Furthermore, wars arising of causes other than energy or pipelines are modified in their conduct and continuity by the control of energy flow lines, the pipelines. Eurasia is replete with such causes. The mega continent is a crucible, with a plethora of ethnic enclaves, drug barons, political localism, disruptive nationalism, state and trans-state terrorism, border disputes and resource wars. Hence, pipelines only intensify these struggles, because players in the new geopolitics manipulate these channels to their pipeline gambits either as peacemakers, peacekeepers, war makers or war brokers, or by stationing their armies along the pipeline pathways. Examples of this are found in Abkhazia, Nagorno-Karabakh, and the Caspian Sea demarcation deadlock, Xingjian, Chechnya, Afghanistan and Balochistan.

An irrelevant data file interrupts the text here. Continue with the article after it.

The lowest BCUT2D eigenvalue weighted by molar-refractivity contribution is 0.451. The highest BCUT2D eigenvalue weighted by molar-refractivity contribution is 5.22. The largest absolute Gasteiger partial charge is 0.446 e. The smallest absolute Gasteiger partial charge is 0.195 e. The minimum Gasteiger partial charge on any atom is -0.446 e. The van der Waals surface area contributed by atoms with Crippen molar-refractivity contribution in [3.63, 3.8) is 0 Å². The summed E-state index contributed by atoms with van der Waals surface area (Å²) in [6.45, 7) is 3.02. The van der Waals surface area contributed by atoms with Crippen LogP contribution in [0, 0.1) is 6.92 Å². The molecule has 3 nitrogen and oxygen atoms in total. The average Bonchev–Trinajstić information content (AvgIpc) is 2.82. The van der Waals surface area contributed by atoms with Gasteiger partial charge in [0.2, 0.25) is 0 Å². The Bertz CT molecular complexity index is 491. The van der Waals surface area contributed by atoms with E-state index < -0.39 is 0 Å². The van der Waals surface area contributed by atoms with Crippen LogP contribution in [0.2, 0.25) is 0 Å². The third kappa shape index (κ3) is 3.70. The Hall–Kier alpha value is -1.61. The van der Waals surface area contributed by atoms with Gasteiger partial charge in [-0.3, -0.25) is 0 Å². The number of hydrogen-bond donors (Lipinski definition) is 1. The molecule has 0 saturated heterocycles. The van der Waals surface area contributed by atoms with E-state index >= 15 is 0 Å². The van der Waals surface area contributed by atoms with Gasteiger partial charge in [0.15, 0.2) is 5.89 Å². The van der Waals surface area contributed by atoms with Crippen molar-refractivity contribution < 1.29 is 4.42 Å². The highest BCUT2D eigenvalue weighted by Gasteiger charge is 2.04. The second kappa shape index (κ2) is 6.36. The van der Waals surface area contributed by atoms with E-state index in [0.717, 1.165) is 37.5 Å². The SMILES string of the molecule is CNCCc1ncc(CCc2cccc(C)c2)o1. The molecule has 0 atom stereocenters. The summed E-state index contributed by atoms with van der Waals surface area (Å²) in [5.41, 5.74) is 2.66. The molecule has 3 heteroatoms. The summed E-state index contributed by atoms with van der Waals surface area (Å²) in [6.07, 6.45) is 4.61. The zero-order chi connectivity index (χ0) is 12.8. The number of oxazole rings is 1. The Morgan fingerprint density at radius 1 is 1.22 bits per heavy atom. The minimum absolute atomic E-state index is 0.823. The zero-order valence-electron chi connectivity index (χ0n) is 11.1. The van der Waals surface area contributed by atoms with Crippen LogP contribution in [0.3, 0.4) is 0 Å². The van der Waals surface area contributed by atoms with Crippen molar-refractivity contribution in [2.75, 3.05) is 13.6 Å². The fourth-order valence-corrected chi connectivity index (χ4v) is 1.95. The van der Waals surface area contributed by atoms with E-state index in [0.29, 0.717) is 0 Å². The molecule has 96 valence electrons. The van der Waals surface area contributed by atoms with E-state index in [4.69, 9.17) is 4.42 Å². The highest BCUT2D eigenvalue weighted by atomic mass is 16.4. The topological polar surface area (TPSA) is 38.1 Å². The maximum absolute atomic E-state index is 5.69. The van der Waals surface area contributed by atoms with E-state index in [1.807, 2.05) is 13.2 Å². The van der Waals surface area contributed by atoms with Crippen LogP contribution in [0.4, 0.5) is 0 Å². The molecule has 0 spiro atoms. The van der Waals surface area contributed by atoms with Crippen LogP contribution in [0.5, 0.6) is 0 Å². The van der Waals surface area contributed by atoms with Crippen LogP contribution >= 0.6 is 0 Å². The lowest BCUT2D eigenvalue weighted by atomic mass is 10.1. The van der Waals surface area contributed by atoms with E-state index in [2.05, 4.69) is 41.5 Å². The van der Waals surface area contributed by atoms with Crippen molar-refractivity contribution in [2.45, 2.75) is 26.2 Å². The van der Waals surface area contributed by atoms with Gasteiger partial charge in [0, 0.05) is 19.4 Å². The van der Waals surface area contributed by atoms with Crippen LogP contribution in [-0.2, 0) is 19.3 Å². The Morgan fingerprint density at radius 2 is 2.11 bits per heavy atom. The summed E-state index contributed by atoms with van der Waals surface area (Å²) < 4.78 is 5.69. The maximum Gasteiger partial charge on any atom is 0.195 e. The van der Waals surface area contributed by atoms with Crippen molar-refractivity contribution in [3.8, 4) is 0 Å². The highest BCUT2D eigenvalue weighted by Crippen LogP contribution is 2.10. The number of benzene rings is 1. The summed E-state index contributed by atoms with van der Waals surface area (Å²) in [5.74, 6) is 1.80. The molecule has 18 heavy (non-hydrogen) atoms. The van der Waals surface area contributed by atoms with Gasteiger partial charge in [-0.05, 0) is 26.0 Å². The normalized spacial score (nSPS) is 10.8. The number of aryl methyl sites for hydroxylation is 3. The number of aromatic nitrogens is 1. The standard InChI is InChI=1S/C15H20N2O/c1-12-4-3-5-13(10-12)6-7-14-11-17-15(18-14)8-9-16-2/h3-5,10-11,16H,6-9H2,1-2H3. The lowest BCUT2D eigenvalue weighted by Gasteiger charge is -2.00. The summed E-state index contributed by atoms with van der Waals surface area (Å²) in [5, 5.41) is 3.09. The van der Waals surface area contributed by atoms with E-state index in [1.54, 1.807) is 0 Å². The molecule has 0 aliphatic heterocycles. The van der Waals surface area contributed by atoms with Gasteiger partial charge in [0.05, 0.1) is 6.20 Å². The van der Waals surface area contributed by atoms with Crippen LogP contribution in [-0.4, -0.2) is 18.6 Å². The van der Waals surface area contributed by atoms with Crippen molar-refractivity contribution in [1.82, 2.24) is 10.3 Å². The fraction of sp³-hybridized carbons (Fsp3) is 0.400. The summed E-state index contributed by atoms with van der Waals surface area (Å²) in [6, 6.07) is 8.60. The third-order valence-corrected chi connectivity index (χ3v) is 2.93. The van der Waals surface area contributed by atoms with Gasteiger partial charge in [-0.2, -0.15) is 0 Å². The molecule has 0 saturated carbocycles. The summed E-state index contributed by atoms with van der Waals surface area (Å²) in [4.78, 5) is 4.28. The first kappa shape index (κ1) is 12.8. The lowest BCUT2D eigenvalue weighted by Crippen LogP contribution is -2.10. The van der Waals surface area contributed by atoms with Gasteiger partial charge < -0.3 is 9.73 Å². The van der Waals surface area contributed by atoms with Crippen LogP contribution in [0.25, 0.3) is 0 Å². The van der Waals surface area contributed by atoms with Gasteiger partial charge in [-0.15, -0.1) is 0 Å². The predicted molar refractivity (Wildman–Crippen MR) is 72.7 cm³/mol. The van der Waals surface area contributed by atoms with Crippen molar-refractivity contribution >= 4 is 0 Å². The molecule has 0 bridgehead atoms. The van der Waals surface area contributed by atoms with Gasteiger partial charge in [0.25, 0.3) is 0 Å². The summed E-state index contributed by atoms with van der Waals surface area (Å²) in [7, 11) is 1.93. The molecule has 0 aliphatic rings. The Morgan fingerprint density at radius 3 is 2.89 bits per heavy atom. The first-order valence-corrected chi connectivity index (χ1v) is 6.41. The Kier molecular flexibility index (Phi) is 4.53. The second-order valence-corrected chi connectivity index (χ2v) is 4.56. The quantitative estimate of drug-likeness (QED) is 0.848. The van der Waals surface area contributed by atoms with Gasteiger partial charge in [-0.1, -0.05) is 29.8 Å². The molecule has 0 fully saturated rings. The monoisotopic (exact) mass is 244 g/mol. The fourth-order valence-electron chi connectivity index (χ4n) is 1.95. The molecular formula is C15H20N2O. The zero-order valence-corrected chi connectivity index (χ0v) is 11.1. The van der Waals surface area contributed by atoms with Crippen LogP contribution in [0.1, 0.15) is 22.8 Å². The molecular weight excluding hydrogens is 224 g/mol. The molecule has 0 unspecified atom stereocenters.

In a state that has a wealth of natural resources, democratic institutions can falter and dictatorship can flourish, allowing dictators to consolidate power, destroy opposition, contravene laws and disparage liberties. Corruption and erosion of institutions is another result of the energy windfall coming forth with pipelines. The whirlwind of wealth in the republics that inherited the pipeline after the fall of the Soviet Union, where the Stalin-style personality cult reigns, means compromising and complicating efforts to produce more stable, peaceful, open and democratic governments and a new world order. The new geopolitics culminates in a geopolitical paradox with two poles. At one end, the energy producing states (CARs, Russia and Azerbaijan) contend to keep the old ways going through bribing, funding and fudging opposition into compromise. The energy consuming states (EU countries, China and Japan) tolerated this in order to keep the energy flowing into their burgeoning economies, bartering democracy with dictatorship. At the other end, states (US and Britain) plan regime changes and court color revolutions to pave the pipeline pathways in the governance of poor, dissension-rich Eurasian republics—Georgia, Ukraine and Kyrgyzstan. Pipelining energy means tendering peace and trapping security.